Showpiece dried leaves

The collections of the Department of Botany

The Herbarium

The Department of Botany's collection of dried, pressed, labelled plants, most of which are glued to sheets of paper, comprises around 140,000 objects. The oldest material dates from the end of the 17th century and goes back to the early days of the botanical garden or botanical research in Innsbruck. The collection is continuously updated and expanded and is firmly integrated into the research activities and nationally and internationally networked. Herbaria offer the possibility to check source material and classifications and thus to verify discoveries. They are therefore an indispensable source for diversity research, nature conservation work such as the compilation of Red Lists or systematic work on specific groups. For the description of new species, it is necessary to define a reference to which the new name is linked.

The algae collection

An exceptional collection is the Department's algae collection, which consists of living algae cells cultivated in culture tubes on agar, grown under constant conditions and inoculated at regular intervals. At present, about 1,000 isolates are in stock, which are scientifically tested according to morphological and phylogenetic aspects. Some of the algae have been in culture for almost 100 years. The focus of the collections is on soil algae from alpine regions, making this collection unique in the world. Most of the algae appear green; the fact that some of the tubes show a reddish growth is related to special protective substances which then become colouring. This collection of algae is to be handled quite differently from conventional collections, which can be left dormant for centuries if properly stored. Living organisms need care, as we know from our room plants.

Further collections

Besides these collections, the Department of Botany also has a collection of over 7,000 pollen types of Central European and tropical plants. The focus here is also on alpine plants. The light microscopic preparations and their extensive photographic documentation are accessible to students and scientists. A recent collection of large plant remains consists of vegetative and reproductive plant parts. The vegetative parts include bud scales, leaves, epiderms and woods of native species. In addition, the collection contains over 2,000 seeds of Central European wild plants with the main focus on the Eastern Alps. There are also seeds of 500 cultivated plants, including 400 old cereal varieties from the inner Alpine region of the first half of the 20th century with a focus on wheat, barley, rye and oats. This unique collection of old varieties for Tyrol represents an extraordinarily high scientific value for the conservation of the genetic diversity of cereal crops and a high genetic potential for the cultivation of new varieties. The barley is already included in the gene database of the University of Oxford and is accessible to scientists. A recent wood collection includes 164 species, which are available as alcohol preparations for anatomical studies. It is mainly used for teaching purposes and as a reference for a phytopalaeontological collection of 155 plant fossils from the Carbonic to Quaternary period. Another special feature is the "Tallantire Collection". It consists of about 2,000 specimens of large plant remains from the Quaternary period from various regions of Europe.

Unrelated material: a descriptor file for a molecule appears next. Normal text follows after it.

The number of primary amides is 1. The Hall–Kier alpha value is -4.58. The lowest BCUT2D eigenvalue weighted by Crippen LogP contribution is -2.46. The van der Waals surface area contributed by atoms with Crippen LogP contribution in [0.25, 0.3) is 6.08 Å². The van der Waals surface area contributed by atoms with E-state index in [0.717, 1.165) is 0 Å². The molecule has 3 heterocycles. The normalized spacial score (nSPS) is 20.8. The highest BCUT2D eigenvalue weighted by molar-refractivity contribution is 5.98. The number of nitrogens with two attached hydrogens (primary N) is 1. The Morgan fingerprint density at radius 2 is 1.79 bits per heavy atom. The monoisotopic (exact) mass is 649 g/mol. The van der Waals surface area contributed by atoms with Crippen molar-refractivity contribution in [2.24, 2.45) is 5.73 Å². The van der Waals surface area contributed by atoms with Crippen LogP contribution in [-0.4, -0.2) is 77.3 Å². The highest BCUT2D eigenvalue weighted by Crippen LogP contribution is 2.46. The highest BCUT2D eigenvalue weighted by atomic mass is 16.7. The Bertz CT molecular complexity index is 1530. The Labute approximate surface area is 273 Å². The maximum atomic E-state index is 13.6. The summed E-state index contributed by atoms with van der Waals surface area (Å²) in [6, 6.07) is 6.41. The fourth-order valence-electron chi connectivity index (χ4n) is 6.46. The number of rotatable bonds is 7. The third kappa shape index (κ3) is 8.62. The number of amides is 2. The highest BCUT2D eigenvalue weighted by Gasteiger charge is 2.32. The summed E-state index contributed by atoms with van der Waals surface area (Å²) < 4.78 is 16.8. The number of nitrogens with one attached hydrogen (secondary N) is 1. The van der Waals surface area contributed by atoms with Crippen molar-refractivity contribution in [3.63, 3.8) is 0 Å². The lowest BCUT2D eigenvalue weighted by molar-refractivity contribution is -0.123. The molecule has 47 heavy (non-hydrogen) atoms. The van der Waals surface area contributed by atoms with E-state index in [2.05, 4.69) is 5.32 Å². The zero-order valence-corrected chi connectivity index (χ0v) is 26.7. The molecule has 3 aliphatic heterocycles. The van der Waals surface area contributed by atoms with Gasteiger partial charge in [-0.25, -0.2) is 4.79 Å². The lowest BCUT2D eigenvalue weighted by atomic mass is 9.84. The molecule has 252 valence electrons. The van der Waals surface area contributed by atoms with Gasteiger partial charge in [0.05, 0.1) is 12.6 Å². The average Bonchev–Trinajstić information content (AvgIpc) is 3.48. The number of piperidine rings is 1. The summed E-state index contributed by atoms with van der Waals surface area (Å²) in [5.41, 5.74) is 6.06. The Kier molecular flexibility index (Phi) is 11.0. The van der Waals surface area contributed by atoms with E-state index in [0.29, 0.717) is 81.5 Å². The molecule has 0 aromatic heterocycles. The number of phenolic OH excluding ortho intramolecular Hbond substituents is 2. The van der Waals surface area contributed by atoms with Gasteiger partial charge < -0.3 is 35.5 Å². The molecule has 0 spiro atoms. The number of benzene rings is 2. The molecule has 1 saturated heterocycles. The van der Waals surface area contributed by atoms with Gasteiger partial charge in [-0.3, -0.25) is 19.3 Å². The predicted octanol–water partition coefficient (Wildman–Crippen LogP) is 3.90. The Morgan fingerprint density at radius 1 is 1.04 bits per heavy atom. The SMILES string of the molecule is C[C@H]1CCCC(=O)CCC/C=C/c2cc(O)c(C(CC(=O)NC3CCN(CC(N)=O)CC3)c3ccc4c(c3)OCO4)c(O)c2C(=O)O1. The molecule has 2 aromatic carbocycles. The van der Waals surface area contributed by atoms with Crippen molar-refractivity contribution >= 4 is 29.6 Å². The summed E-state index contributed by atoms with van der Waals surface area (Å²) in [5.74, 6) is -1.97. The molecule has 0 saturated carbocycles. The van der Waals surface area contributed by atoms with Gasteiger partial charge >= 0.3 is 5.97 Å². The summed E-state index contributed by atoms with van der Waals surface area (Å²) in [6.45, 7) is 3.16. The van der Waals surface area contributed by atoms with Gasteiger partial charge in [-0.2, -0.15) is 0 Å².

Department of Botany
Sternwartestrasse 15
6020 Innsbruck

The collections are accessible for scientific purposes by appointment.

Collections of the Department of Botany

Curator Herbarium

Ass.-Prof. Mag. Dr. Konrad Pagitz
T: +43 512 507 51059


Curator algae culture collection

Ass.-Prof. Dr. Mag. Andreas Holzinger
T: +43 512 507 51028

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